Two or more level parking spaces may be used to create a passenger drop-off area. Cones or another temporary barrier may be used to keep the area clear for use as the access aisle.


BUILDING ENTRANCE AND INTERIOR DOOR REQUIREMENTS

Each polling place must have at least one accessible entrance connected to an accessible route on Election Day. The accessible entrance does not require signage if it is the only entrance to the building. There is no weight restriction on exterior doors.

  • An accessible polling place must have at least one accessible entrance. ADA Stds. 4.1.3(1), 4.3.2(3), 4.3.9, 4.13
  • Post signage to indicate the accessible entrance using the international symbol of accessibility. ADA Stds. 4.1.2(7)(c), 4.30.7
  • All doors along the accessible route must provide at least 32” clear passage width when the door is open at 90 degrees. ADA Std. 4.13.5
  • Door handles on any accessible doors shall have a shape that is easy to grasp with one hand and does not require tight grasping, pinching, or twisting of the wrist to operate. ADA Std. 4.13.9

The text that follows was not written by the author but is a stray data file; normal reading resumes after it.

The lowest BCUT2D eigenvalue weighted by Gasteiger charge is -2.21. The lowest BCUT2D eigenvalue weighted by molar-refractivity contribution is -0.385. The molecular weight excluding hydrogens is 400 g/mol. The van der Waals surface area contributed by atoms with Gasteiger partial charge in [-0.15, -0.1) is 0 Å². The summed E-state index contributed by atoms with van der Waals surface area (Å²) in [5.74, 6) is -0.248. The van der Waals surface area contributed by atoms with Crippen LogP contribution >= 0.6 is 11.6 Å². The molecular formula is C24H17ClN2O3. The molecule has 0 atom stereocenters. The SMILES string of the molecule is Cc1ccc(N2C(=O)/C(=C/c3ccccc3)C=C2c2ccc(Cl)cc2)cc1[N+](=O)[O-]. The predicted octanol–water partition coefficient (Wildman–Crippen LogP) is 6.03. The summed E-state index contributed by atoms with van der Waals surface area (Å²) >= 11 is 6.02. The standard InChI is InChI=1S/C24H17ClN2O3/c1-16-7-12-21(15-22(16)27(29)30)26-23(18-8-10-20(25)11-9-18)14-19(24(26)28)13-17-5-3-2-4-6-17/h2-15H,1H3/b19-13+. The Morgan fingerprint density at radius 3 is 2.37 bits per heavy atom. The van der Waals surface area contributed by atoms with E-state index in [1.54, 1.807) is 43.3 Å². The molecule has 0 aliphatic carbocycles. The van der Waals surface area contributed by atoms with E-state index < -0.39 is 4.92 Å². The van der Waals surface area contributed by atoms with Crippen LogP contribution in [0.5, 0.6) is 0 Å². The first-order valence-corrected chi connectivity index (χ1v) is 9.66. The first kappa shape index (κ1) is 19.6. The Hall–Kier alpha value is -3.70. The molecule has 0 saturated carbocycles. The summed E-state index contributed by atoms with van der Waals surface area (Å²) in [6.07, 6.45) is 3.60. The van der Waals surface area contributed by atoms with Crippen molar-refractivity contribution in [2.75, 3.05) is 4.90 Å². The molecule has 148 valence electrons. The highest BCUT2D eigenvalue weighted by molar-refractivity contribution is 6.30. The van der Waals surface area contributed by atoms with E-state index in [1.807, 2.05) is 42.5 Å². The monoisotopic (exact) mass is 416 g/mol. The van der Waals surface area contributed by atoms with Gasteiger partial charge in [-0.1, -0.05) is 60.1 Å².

• Door handles shall be mounted no higher than 48” above finished floor. ADA Std. 4.13.9
  • If the door is not automatic or power-operated, there must be at least 18” clearance provided on the pull side of the door for wheelchair users to be able to reach the door handle while stationed to the side of the door. ADA Std. 4.13.6
  • The change in level from the ground or floor to the threshold at any accessible door must be less than ½”, or may be up to ¾” if beveled on both sides. Maximum raised threshold without beveled edge is ½”. ADA Std. 4.13.8
  • 5 lbs. is the maximum force allowed for pushing or pulling open an interior door. ADA Std. 4.13.11
  • If the entryway at the accessible entrance includes a vestibule (area between 2 doors), then the clear floor space must be at least 30” x 48” beyond the swing of both doors. ADA Std. 4.13.7

Tips and Solutions for Building Entrances and Interior Doors